No one has ever listened to Low expecting boundless good cheer, but the dour beauty of their best work -- Secret Name, Things We Lost in the Fire, and Trust -- made something deeply rewarding out of the fragile sorrow of their spare melodies and Alan Sparhawk and Mimi Parker's voices. However, the bigger and more sonically diverse sound of Low's two albums with producer Dave Fridmann, The Great Destroyer and Drums and Guns, tended to reinforce the increasingly dark and chaotic tone of the group's songwriting, and what once seemed quietly sad now seemed more than a bit troubling. So it's both surprising and reassuring that Low's ninth studio album, C'mon, is also the most hopeful music they've released in quite some time. With the lovely tranquility of the opening tune, "Try to Sleep," and the easy charm of "You See Everything" (which sounds like some lost gem of mid-‘70s soft rock), C'mon is as languid as ever for Low while at the same time suggesting these musicians are looking for some light at the end of the tunnel. C'mon was co-produced and mixed by Matt Beckley, who has previously worked with Katy Perry, Avril Lavigne, and Vanessa Hudgens; he's an odd choice to work with Low, but thankfully, he's not afraid to let the album's darker and more contemplative songs sound as dramatic as they should, while adding just the right touch of polish on "Especially Me" and "Something's Turning Over," where the pop undercurrents that often run beneath Sparhawk and Parker's songs bob to the surface. (Beckley also does fine work with Sparhawk and Parker's vocals, which are in splendid form here.) C'mon, like Low's albums with Fridmann, stands apart from the stark minimalism of this band's earlier music, with a number of additional musicians contributing to the sessions (including Wilco guitarist Nels Cline and violinist Caitlin Moe), but this material more successfully adds dynamics and color to Low's melodies while retaining the power of their elemental approach. The dark clouds that have haunted Low are still clearly visible on "Witches" and "$20," but the slow, noisy build to the climax of "Nothing But Heart" is a testament to the very real heart and soul behind their music, and C'mon, while well short of sunny, is an album devoted to the search for answers amidst the darkness, and it's a powerful, deeply moving work from a truly singular band.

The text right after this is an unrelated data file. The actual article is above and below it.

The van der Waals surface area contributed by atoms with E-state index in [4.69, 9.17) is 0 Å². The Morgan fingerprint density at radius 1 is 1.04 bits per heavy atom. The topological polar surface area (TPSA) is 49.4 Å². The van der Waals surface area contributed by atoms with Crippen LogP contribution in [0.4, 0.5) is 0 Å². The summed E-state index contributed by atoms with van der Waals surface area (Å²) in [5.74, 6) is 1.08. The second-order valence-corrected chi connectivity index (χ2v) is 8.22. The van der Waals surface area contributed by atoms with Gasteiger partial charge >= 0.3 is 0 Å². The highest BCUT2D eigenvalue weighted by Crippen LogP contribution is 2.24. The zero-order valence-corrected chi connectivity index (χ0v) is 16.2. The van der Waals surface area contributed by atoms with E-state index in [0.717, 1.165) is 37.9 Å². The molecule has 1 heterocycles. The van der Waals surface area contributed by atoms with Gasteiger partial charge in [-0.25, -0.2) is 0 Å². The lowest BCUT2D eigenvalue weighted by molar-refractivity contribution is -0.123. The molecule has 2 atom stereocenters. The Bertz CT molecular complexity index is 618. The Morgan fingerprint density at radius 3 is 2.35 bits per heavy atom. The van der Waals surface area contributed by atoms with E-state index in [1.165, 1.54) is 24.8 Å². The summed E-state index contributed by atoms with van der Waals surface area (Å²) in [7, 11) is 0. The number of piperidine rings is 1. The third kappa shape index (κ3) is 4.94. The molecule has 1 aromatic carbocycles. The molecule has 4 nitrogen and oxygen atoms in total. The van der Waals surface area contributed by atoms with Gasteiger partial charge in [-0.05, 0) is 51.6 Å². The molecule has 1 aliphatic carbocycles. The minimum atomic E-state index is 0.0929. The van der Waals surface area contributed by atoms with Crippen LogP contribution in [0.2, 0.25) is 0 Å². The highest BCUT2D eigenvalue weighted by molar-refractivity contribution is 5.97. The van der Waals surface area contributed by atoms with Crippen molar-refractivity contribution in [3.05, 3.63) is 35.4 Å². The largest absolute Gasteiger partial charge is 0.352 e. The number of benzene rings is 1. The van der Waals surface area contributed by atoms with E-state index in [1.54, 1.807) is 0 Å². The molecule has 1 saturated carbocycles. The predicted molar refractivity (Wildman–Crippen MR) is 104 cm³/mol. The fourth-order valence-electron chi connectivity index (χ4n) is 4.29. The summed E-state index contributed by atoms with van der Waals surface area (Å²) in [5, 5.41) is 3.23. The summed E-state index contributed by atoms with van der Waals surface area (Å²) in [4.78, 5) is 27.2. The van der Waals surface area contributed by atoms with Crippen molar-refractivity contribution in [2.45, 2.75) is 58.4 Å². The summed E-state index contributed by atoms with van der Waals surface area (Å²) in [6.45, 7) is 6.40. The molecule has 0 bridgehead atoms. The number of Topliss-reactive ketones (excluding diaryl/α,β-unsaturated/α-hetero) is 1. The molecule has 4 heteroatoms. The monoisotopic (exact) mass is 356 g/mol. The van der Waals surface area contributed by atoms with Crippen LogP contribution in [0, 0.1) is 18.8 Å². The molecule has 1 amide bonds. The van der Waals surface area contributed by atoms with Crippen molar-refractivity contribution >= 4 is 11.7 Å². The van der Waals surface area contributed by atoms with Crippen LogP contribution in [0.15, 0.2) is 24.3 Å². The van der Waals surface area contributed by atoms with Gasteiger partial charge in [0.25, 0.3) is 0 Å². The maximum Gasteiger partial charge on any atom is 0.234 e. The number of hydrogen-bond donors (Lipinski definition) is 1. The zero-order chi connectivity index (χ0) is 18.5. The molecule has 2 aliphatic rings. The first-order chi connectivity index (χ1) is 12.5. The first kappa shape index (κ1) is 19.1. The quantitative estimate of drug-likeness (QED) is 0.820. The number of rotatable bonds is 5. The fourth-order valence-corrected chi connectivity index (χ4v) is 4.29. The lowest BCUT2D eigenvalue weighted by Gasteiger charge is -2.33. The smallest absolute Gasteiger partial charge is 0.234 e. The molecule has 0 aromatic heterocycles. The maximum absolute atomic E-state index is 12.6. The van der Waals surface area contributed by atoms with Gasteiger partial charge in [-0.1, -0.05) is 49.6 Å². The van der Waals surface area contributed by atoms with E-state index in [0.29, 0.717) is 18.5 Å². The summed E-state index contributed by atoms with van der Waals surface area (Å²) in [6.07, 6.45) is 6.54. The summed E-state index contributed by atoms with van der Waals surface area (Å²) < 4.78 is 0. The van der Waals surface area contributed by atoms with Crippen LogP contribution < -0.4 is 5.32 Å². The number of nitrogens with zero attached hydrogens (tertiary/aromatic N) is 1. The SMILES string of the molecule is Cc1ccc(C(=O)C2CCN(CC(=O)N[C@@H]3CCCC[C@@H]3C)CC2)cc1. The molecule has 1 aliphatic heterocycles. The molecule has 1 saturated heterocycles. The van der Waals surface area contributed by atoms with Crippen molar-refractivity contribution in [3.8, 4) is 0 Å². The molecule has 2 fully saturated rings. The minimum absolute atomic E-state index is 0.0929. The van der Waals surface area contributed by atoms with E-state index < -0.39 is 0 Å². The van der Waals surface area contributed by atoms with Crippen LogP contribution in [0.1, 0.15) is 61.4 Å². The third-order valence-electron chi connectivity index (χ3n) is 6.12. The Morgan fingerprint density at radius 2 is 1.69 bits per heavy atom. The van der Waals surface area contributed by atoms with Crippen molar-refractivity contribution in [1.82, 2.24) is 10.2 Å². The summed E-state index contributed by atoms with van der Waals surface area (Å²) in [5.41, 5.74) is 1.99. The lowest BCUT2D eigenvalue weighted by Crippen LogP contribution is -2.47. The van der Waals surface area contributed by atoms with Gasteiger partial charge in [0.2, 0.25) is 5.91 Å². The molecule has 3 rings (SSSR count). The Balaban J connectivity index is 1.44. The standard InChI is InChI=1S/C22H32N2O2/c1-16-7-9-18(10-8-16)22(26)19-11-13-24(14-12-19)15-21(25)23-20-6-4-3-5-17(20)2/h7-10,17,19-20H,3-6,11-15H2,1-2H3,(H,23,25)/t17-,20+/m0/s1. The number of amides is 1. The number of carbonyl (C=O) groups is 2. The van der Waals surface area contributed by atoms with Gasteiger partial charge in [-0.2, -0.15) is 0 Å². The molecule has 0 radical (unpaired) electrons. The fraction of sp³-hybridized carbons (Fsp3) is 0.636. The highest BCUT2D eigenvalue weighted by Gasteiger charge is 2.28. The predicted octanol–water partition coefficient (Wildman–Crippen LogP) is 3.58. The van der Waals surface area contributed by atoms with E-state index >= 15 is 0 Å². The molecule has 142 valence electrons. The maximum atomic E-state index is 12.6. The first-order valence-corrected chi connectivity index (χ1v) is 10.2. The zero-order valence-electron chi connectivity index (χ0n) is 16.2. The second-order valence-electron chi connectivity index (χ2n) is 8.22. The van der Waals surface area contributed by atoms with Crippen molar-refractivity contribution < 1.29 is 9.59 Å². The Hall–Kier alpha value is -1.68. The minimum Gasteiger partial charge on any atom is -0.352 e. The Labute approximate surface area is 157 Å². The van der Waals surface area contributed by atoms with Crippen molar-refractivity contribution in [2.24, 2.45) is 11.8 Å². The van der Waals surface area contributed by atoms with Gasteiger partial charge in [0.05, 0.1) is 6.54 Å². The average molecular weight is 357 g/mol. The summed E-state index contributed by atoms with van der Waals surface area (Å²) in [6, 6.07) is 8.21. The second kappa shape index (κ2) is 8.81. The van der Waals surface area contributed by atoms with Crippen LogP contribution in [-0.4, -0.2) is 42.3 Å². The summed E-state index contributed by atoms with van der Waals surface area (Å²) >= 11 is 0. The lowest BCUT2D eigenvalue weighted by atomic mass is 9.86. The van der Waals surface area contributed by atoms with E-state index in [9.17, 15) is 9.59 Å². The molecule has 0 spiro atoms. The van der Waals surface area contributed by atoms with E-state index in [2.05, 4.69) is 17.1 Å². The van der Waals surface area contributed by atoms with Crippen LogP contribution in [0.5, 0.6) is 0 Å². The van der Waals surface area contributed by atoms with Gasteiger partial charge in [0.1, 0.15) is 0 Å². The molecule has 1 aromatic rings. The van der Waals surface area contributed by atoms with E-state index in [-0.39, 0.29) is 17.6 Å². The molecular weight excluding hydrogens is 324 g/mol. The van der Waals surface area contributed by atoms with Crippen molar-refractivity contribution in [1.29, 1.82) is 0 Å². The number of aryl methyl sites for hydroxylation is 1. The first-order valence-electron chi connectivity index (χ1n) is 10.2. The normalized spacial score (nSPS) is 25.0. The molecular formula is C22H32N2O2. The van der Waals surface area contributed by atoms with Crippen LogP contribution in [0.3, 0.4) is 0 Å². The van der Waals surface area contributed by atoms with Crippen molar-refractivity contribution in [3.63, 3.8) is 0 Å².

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AllMusic Review by Mark Deming